Notebook, 1993-

Eastlake's Methods and Materials of Painting of the Great Schools and Masters

Eastlake, Sir Charles Lock [One-time President of the Royal Academy], Methods and Materials of Painting of the Great Schools and Masters [Formerly titled: Materials for a History of Oil Painting]. Vol. One. New York; Dover Publications, Inc. 1960 [Originally published by Longman, Brown, Green and Longmans in 1847]

Professional Essays - Life in Inanimate Things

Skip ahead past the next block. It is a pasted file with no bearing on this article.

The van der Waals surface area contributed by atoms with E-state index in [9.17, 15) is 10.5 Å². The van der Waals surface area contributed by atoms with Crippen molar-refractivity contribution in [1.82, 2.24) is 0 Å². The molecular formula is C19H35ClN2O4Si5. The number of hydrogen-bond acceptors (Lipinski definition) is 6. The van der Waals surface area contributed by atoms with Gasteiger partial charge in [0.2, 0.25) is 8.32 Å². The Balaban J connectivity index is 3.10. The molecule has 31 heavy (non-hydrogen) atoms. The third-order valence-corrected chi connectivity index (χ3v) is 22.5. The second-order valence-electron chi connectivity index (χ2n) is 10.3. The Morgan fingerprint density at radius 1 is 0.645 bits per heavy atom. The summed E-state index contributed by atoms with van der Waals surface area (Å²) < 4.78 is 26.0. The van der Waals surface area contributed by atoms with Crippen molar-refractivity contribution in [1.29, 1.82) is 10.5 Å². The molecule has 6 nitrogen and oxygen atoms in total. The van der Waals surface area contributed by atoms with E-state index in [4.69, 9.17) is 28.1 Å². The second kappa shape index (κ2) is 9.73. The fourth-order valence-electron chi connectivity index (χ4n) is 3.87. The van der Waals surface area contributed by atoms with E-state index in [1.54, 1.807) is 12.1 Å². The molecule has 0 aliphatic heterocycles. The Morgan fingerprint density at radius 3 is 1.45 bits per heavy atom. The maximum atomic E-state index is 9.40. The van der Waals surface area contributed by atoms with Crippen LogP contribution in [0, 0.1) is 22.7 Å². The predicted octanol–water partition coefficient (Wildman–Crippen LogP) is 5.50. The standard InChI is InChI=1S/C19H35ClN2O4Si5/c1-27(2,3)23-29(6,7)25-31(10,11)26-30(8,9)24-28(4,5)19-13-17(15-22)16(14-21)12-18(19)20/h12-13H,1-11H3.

The surface of the living figure is the most noble object of imitation, and it is this which chiefly limits sculpture to the naked. Life being the fittest aim of representation, it becomes so also, in some form or mode, in inanimate objects. In sculpture, where colour is wanting, the drapery for example is often made to cling to the forms, in order that it may derive from them an interest which the mere expression of folds cannot possess intrinsically. Besides this, drapery, even when not showing so distinctly the forms of the nude, may assist composition, [p. 373] and may be grand or beautiful in itself from the arrangement of its lines. But it is in painting, and when the charm of colour is added, that an attribute allied to life may be given to drapery, and to all inanimate objects, independently of their forms. The contrasts of warmth and coolness, of transparency and opacity, of pure and negative hues--contrasts, in short, of all kinds which the eye can appreciate, besides those connected with mere form--these form the life of nature, and give interest and beauty to objects that would be otherwise passed over. As painting cannot do without such objects, and as they make up a large portion of every picture--from skies and clouds to trees, rocks, and foreground; from draperies and architecture to all kinds of artificial productions and implements--these inanimate portions of a picture should receive the especial attention of the artist to endow them with life. Light, gradation, and contrast are the means by which this may be effected, but within these words lies the whole soul of refined imitation. The infinite modes in which inanimate objects are rendered charming to the eye, but the means here indicated, can only be studied in well-coloured pictures. Contrast of colour is the chief agent: gradation is, strictly speaking, only a subdivision of contrast, for, as the object of contrast is variety, so no contrasts should be repeated; and this suggests degrees of intensity--varieties in degree as well as in kind. [p. 374]



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